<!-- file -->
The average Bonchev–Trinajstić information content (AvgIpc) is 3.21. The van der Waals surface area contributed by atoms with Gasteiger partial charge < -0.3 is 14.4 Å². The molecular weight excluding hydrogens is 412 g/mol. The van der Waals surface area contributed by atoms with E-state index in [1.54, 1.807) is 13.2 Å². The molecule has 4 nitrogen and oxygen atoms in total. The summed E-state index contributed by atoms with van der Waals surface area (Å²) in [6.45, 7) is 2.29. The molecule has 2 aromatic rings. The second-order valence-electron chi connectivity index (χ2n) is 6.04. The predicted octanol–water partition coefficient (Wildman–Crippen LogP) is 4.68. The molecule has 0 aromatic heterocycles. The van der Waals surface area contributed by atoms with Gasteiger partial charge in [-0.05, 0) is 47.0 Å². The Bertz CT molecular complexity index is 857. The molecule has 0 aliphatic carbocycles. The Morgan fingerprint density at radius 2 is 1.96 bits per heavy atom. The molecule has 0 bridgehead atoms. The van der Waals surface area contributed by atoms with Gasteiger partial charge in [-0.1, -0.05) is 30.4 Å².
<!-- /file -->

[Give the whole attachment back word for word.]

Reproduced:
The average Bonchev–Trinajstić information content (AvgIpc) is 3.21. The van der Waals surface area contributed by atoms with Gasteiger partial charge < -0.3 is 14.4 Å². The molecular weight excluding hydrogens is 412 g/mol. The van der Waals surface area contributed by atoms with E-state index in [1.54, 1.807) is 13.2 Å². The molecule has 4 nitrogen and oxygen atoms in total. The summed E-state index contributed by atoms with van der Waals surface area (Å²) in [6.45, 7) is 2.29. The molecule has 2 aromatic rings. The second-order valence-electron chi connectivity index (χ2n) is 6.04. The predicted octanol–water partition coefficient (Wildman–Crippen LogP) is 4.68. The molecule has 0 aromatic heterocycles. The van der Waals surface area contributed by atoms with Gasteiger partial charge in [-0.05, 0) is 47.0 Å². The Bertz CT molecular complexity index is 857. The molecule has 0 aliphatic carbocycles. The Morgan fingerprint density at radius 2 is 1.96 bits per heavy atom. The molecule has 0 bridgehead atoms. The van der Waals surface area contributed by atoms with Gasteiger partial charge in [-0.1, -0.05) is 30.4 Å².